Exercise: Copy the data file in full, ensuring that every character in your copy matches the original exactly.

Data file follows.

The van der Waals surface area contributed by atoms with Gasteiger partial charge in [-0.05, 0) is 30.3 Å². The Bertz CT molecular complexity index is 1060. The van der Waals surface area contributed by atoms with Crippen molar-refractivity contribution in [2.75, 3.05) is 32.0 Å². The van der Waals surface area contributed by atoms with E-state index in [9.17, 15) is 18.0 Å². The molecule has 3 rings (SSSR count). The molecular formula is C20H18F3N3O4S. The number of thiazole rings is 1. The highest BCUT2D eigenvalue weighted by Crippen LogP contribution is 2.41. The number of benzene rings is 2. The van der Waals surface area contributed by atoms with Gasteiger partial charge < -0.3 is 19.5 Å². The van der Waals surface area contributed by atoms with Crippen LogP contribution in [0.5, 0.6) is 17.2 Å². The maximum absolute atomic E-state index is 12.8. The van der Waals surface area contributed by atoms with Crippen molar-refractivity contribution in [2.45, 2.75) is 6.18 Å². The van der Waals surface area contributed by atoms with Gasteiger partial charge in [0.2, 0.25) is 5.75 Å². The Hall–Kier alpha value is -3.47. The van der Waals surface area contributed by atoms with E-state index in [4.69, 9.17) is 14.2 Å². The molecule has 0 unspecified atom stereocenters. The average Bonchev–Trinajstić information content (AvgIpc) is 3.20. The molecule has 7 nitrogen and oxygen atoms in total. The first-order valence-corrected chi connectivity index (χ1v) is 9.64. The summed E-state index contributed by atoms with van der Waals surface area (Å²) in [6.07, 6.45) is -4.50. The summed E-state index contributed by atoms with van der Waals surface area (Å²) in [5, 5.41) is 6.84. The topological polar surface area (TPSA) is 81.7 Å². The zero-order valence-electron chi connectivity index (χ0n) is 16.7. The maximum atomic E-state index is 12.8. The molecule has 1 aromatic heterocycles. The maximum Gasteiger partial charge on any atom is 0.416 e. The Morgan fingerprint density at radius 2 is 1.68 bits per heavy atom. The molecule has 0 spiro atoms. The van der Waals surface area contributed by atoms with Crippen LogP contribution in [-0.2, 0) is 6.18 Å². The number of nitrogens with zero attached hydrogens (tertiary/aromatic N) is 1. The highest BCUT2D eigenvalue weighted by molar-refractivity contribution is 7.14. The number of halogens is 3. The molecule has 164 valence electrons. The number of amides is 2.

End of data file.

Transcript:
The van der Waals surface area contributed by atoms with Gasteiger partial charge in [-0.05, 0) is 30.3 Å². The Bertz CT molecular complexity index is 1060. The van der Waals surface area contributed by atoms with Crippen molar-refractivity contribution in [2.75, 3.05) is 32.0 Å². The van der Waals surface area contributed by atoms with E-state index in [9.17, 15) is 18.0 Å². The molecule has 3 rings (SSSR count). The molecular formula is C20H18F3N3O4S. The number of thiazole rings is 1. The highest BCUT2D eigenvalue weighted by Crippen LogP contribution is 2.41. The number of benzene rings is 2. The van der Waals surface area contributed by atoms with Gasteiger partial charge < -0.3 is 19.5 Å². The van der Waals surface area contributed by atoms with Crippen LogP contribution in [0.5, 0.6) is 17.2 Å². The maximum absolute atomic E-state index is 12.8. The van der Waals surface area contributed by atoms with Crippen molar-refractivity contribution in [2.45, 2.75) is 6.18 Å². The van der Waals surface area contributed by atoms with Gasteiger partial charge in [0.2, 0.25) is 5.75 Å². The Hall–Kier alpha value is -3.47. The van der Waals surface area contributed by atoms with E-state index in [4.69, 9.17) is 14.2 Å². The molecule has 0 unspecified atom stereocenters. The average Bonchev–Trinajstić information content (AvgIpc) is 3.20. The molecule has 7 nitrogen and oxygen atoms in total. The first-order valence-corrected chi connectivity index (χ1v) is 9.64. The summed E-state index contributed by atoms with van der Waals surface area (Å²) in [6.07, 6.45) is -4.50. The summed E-state index contributed by atoms with van der Waals surface area (Å²) in [5, 5.41) is 6.84. The topological polar surface area (TPSA) is 81.7 Å². The zero-order valence-electron chi connectivity index (χ0n) is 16.7. The maximum atomic E-state index is 12.8. The molecule has 1 aromatic heterocycles. The maximum Gasteiger partial charge on any atom is 0.416 e. The Morgan fingerprint density at radius 2 is 1.68 bits per heavy atom. The molecule has 0 spiro atoms. The van der Waals surface area contributed by atoms with Crippen LogP contribution in [-0.2, 0) is 6.18 Å². The number of nitrogens with zero attached hydrogens (tertiary/aromatic N) is 1. The highest BCUT2D eigenvalue weighted by molar-refractivity contribution is 7.14. The number of halogens is 3. The molecule has 164 valence electrons. The number of amides is 2.